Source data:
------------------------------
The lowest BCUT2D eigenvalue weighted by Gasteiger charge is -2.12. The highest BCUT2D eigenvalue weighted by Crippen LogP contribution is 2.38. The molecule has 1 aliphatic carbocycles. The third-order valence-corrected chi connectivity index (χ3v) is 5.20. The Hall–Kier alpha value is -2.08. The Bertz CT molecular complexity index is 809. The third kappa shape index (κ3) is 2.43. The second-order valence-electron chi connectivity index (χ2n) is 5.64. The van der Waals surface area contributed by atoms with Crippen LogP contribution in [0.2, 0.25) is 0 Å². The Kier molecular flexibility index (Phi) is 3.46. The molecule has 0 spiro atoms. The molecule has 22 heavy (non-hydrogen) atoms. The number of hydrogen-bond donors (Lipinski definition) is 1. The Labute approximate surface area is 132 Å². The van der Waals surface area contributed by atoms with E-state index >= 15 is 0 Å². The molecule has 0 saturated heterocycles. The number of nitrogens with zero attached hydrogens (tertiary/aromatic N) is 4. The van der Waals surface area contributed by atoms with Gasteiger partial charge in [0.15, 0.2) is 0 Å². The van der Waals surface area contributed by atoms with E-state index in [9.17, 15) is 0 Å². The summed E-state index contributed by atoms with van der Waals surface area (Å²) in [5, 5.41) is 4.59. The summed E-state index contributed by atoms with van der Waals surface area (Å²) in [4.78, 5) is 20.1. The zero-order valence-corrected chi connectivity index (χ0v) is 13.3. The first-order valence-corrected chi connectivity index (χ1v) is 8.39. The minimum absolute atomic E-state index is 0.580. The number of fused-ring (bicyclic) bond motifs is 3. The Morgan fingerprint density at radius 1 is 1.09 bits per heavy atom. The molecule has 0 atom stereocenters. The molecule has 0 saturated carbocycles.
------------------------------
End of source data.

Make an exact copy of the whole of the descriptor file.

The lowest BCUT2D eigenvalue weighted by Gasteiger charge is -2.12. The highest BCUT2D eigenvalue weighted by Crippen LogP contribution is 2.38. The molecule has 1 aliphatic carbocycles. The third-order valence-corrected chi connectivity index (χ3v) is 5.20. The Hall–Kier alpha value is -2.08. The Bertz CT molecular complexity index is 809. The third kappa shape index (κ3) is 2.43. The second-order valence-electron chi connectivity index (χ2n) is 5.64. The van der Waals surface area contributed by atoms with Crippen LogP contribution in [0.2, 0.25) is 0 Å². The Kier molecular flexibility index (Phi) is 3.46. The molecule has 0 spiro atoms. The molecule has 22 heavy (non-hydrogen) atoms. The number of hydrogen-bond donors (Lipinski definition) is 1. The Labute approximate surface area is 132 Å². The van der Waals surface area contributed by atoms with E-state index >= 15 is 0 Å². The molecule has 0 saturated heterocycles. The number of nitrogens with zero attached hydrogens (tertiary/aromatic N) is 4. The van der Waals surface area contributed by atoms with Gasteiger partial charge in [0.15, 0.2) is 0 Å². The van der Waals surface area contributed by atoms with E-state index in [9.17, 15) is 0 Å². The summed E-state index contributed by atoms with van der Waals surface area (Å²) in [5, 5.41) is 4.59. The summed E-state index contributed by atoms with van der Waals surface area (Å²) in [4.78, 5) is 20.1. The zero-order valence-corrected chi connectivity index (χ0v) is 13.3. The first-order valence-corrected chi connectivity index (χ1v) is 8.39. The minimum absolute atomic E-state index is 0.580. The number of fused-ring (bicyclic) bond motifs is 3. The Morgan fingerprint density at radius 1 is 1.09 bits per heavy atom. The molecule has 0 atom stereocenters. The molecule has 0 saturated carbocycles.